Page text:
Jonathan Yardley

(Michael E. Palmer/associated Press)
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By Jonathan Yardley
Sunday, January 20, 2008


By Pascal Mercier

Translated from the German by Barbara Harshav

Grove. 438 pp. $25

According to its American publisher, Night Train to Lisbon has rung up "over two million copies sold worldwide" and has been lavishly reviewed throughout Europe. Pascal Mercier is a professor of philosophy who writes under a pen name -- his real name is Peter Bieri -- and, obviously, a person of intelligence and erudition, qualities that are evident throughout this novel. But though it is being launched in this country with more energy and enthusiasm than are generally mustered for works of fiction in translation, my hunch is that this will be yet another European bestseller met with indifference on this side of the Atlantic.

It's a strange book. Its protagonist, Raimund Gregorius, is 57 years old, a professor of dead languages at a secondary school -- a "gymnasium" -- in Switzerland. He is set in his ways and most unlikely to change them:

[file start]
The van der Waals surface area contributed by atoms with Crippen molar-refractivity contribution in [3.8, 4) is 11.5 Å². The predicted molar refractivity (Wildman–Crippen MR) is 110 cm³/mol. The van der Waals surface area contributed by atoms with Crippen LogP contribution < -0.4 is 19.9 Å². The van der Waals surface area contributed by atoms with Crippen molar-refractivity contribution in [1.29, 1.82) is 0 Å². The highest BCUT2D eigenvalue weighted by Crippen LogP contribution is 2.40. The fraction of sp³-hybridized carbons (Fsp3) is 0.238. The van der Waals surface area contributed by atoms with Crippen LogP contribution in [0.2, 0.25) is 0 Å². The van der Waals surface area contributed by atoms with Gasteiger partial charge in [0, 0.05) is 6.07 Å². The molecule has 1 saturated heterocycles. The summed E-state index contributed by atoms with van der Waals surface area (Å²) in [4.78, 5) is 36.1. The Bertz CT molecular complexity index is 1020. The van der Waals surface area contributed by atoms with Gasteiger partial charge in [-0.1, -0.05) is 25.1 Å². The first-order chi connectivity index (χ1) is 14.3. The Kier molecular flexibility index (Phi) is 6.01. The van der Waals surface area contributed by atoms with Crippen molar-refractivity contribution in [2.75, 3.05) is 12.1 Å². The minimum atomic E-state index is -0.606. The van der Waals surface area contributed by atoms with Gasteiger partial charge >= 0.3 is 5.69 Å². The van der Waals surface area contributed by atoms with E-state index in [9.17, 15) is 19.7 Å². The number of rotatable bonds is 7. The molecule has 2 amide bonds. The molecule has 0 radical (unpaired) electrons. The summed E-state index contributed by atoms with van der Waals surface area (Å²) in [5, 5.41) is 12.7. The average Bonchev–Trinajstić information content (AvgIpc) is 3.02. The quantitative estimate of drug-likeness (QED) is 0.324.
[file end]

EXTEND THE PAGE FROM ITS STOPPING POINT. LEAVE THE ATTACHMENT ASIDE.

"Mundus, the most reliable and predictable person in this building and probably in the whole history of the school, working here for more than thirty years, impeccable in his profession, a pillar of the institution, a little boring perhaps, but respected and even feared in the university for his astounding knowledge of ancient languages, mocked lovingly by his students who put him to the test every year by calling him in the middle of the night and asking him about the conjecture for a remote passage in an ancient text, only to get every time off the top of his head information that was both dry and exhaustive, including a critical commentary with other possible meanings, all of it presented perfectly and calmly without a soup¿on of anger at the disturbance -- Mundus, a man with an impossibly old-fashioned, even archaic first name you simply had to abbreviate, and couldn't abbreviate any other way, an abbreviation that revealed the character of the man as no other word could have, for what he carried around in him as a philologist was in fact no less than a whole world, or rather several whole worlds, since along with those Latin and Greek passages, his head also held the Hebrew that had amazed several Old Testament scholars."